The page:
The photos of those 19 firefighters killed while trying to tame a wildfire in Arizona will break your heart. Grinning, vigorous young men, all of them. One had four small children.
We mourn those deaths, and extend sympathy to the thousands of families who have lost their homes this summer as the western states burn. These are fresh troubles, coming on the heels of the lives lost in the Oklahoma tornadoes and the enormous property damage and substantial loss of life from Superstorm Sandy last fall.
And on, and on. Joplin. Katrina. Isaac. Last year’s Midwest drought. The year before that, the Midwest flooding.
Can we talk about climate change?
There are those who would prefer we wouldn’t just now, just as we were told it was unseemly to discuss gun safety measures after children and school personnel died in a mass shooting at Sandy Hook Elementary School in Connecticut on Dec. 14.
It is no dishonor to brave men or innocent children to use a tragedy to call for measures to prevent further tragedies. The resistance comes only from people who will reject and deny the obvious.
It is obvious that climate change, accelerated by emissions of heat-trapping gases, is playing a role in natural disasters around the globe. That is the consensus of climate scientists, and we must not yield the debate to science deniers and the business interests that greet every suggested reform with a howl about “job-killing” regulations.
Reform is expensive but so are disasters. Just listen in the next time members of the U.S. Congress discuss aid for the region affected by the latest calamity.
Or ask the insurance industry, a business sector in which almost no one doubts climate change and the need to do something about it. As Frank Nutter, president of the Reinsurance Association of America, told Eduardo Porter of The New York Times earlier this year: “Insurance is heavily dependent on scientific thought. It is not as amenable to politicized scientific thought.”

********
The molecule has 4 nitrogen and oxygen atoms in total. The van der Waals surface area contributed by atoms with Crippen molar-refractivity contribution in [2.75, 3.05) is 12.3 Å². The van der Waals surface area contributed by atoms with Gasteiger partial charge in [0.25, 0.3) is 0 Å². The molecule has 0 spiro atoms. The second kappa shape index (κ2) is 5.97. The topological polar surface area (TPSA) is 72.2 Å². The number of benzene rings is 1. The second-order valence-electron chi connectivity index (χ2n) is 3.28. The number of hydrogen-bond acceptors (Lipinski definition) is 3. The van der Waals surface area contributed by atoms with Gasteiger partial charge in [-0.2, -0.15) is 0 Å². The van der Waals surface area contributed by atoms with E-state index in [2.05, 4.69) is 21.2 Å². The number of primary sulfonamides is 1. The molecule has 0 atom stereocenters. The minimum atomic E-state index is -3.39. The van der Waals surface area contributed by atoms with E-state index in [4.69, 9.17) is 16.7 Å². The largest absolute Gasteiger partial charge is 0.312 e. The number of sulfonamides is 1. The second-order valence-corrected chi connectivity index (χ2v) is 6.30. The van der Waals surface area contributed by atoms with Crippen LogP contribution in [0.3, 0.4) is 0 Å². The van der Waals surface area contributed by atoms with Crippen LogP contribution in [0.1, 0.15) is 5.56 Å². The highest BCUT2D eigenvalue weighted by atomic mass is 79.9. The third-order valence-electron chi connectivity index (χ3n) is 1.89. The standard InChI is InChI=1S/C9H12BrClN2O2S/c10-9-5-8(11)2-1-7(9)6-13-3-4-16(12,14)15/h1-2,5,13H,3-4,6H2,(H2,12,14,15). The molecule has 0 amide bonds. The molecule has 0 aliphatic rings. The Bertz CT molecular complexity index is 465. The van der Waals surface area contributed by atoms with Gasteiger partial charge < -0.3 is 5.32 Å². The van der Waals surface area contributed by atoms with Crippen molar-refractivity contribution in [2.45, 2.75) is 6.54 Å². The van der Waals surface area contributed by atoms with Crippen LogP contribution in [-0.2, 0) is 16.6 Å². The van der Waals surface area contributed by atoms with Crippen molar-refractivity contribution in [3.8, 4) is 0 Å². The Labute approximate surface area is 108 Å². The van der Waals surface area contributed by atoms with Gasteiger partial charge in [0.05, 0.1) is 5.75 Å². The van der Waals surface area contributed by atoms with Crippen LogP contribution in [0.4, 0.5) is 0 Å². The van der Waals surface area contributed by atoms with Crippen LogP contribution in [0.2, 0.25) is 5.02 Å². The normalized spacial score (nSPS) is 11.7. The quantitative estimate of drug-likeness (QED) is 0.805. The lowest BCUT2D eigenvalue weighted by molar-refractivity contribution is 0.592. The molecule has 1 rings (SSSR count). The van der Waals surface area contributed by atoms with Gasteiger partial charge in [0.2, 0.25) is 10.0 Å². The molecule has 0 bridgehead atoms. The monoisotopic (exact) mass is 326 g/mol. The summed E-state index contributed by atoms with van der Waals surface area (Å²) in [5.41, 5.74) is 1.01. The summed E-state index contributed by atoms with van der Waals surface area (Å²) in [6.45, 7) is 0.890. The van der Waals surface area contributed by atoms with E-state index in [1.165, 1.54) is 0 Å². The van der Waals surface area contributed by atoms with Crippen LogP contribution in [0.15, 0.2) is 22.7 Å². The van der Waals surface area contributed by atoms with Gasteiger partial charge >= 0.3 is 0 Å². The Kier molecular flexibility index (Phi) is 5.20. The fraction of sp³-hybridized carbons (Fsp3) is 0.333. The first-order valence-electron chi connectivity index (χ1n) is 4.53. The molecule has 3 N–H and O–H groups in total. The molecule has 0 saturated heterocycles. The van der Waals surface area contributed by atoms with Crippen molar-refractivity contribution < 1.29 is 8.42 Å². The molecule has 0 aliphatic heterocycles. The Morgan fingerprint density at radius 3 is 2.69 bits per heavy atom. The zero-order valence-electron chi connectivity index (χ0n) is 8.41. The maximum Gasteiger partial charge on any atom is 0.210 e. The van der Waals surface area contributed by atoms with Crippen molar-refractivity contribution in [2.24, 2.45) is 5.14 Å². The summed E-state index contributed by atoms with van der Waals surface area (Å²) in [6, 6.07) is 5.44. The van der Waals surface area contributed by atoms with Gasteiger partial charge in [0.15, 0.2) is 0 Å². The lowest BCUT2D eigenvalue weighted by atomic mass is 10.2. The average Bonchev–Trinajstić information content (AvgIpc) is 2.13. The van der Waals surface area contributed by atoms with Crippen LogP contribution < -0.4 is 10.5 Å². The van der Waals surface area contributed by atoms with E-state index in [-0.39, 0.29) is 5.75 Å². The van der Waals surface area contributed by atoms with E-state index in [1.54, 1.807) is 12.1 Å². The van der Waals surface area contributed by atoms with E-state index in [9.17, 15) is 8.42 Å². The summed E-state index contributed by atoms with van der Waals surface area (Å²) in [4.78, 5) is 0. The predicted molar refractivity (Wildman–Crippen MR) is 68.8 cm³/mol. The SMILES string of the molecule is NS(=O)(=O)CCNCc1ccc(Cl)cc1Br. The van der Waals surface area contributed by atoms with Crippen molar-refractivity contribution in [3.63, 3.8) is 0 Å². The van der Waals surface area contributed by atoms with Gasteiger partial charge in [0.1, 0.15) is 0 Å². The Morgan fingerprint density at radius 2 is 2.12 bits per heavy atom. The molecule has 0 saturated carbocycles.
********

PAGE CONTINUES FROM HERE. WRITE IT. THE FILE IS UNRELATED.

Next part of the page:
Many experts believe we are nearing the point of no return, when devastating climate events become the new normal. That may already be the case in the U.S. Southwest, especially Arizona, which has warmed faster in recent decades than any other state.
We need a national climate change policy, but a Congress too much in the grip of corporate interests and, in some cases, junk science won’t give us one.
President Barack Obama presented an important plan last week. Using his executive powers, he said the Environmental Protection Agency would set new standards, limiting the amount of carbon that can be emitted from electric power plants. He proposed speeding up work on clean energy supplies and energy efficiency measures. Significantly, he recommended that the nation become better prepared for catastrophic climate events.
What does that mean? Safeguarding natural resources, for one thing. And land use policies that don’t place people and buildings in the areas where wildfires and hurricanes are most likely to occur.
Even those measures will be controversial in Washington, where Republicans are already hatching plans to tie Democratic candidates to Obama’s “job-killing” climate change plan. Progress will be driven by the people and local leaders closest to the problems. In the West they’re focused on preserving water supplies. New York’s governor offered a voluntary buy-out program to demolish damaged structures and turn coastal property into natural barriers to protect against future storms like Sandy.
And the rest of us? We need to tell politicians that climate change is real and we need measures to limit emissions.
Weeping at funerals and collecting donations for disaster victims does not qualify as a plan.